***½/**** Image A Sound A Extras B+
starring Keanu Reeves, Common, Laurence Fishburne, Ian McShane
written by Derek Kolstad
directed by Chad Stahelski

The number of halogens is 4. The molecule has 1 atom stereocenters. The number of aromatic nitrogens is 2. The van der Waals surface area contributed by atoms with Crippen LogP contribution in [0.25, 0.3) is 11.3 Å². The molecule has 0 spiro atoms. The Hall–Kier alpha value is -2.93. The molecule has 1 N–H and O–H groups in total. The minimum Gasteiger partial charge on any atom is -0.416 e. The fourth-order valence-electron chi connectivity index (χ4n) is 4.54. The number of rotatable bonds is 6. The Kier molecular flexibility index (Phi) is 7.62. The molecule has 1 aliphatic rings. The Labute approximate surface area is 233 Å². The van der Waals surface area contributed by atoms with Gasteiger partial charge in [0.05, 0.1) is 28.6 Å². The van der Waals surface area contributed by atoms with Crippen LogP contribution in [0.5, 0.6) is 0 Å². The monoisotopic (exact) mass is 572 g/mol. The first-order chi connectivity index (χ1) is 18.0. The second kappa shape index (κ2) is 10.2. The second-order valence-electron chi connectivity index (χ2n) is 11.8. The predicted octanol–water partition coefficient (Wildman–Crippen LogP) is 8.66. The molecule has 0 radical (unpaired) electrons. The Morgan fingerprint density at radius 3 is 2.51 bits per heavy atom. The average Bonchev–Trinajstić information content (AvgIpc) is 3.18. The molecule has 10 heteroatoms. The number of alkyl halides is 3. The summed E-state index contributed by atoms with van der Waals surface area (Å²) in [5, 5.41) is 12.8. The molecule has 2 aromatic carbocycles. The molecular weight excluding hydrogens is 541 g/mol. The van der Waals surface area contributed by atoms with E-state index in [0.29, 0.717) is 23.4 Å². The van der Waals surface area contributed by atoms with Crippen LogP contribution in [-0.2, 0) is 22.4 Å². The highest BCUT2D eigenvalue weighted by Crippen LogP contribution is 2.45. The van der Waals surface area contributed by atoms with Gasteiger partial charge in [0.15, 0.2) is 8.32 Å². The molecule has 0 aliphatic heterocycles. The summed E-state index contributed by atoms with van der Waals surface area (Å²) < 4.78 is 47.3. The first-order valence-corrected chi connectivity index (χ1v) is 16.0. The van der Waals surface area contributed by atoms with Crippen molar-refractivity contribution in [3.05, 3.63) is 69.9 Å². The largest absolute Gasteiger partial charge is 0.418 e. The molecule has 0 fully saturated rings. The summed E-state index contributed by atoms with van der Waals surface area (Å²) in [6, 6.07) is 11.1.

by Bryant Frazer John Wick: Chapter 2 opens, somewhat incongruously, with shots from a Buster Keaton action sequence projected on the side of a midtown Manhattan office building. Make no mistake: That's not homage--it's a declaration of principles. Hell, it's a boast. A master of stunts, sight gags, and visual effects, Keaton was perhaps the most sophisticated silent filmmaker when it came to truly understanding and exploiting cinematic space--the magical Méliès, maybe, to Chaplin's more grounded Lumière. For much of film history, his influence was felt most vividly in movie musicals, where the athleticism of Gene Kelly, especially, seemed to call back to Keaton's knockabout screen presence. In the 1970s, the best musical action on screen was happening in Hong Kong, as Bruce Lee's lethal martial arts style laid the groundwork for Jackie Chan's more broadly comic (though no less precisely conceived and executed) fighting style. Chan was no fan of guns, but John Woo developed a balletic, two-fisted style of gunplay while imagining romcom mainstay Chow Yun-Fat as an action hero in the Clint Eastwood mold. That brings us more or less to John Wick, as director Chad Stahelski and the army of drivers, stunt coordinators, military veterans, tactical firearms consultants, and Brazilian jiu-jitsu instructors who helped turn Keanu Reeves into a precision-tuned killing machine assert their legitimacy as heirs to a tradition that began in the days of hand-cranked cameras and nitrate stock.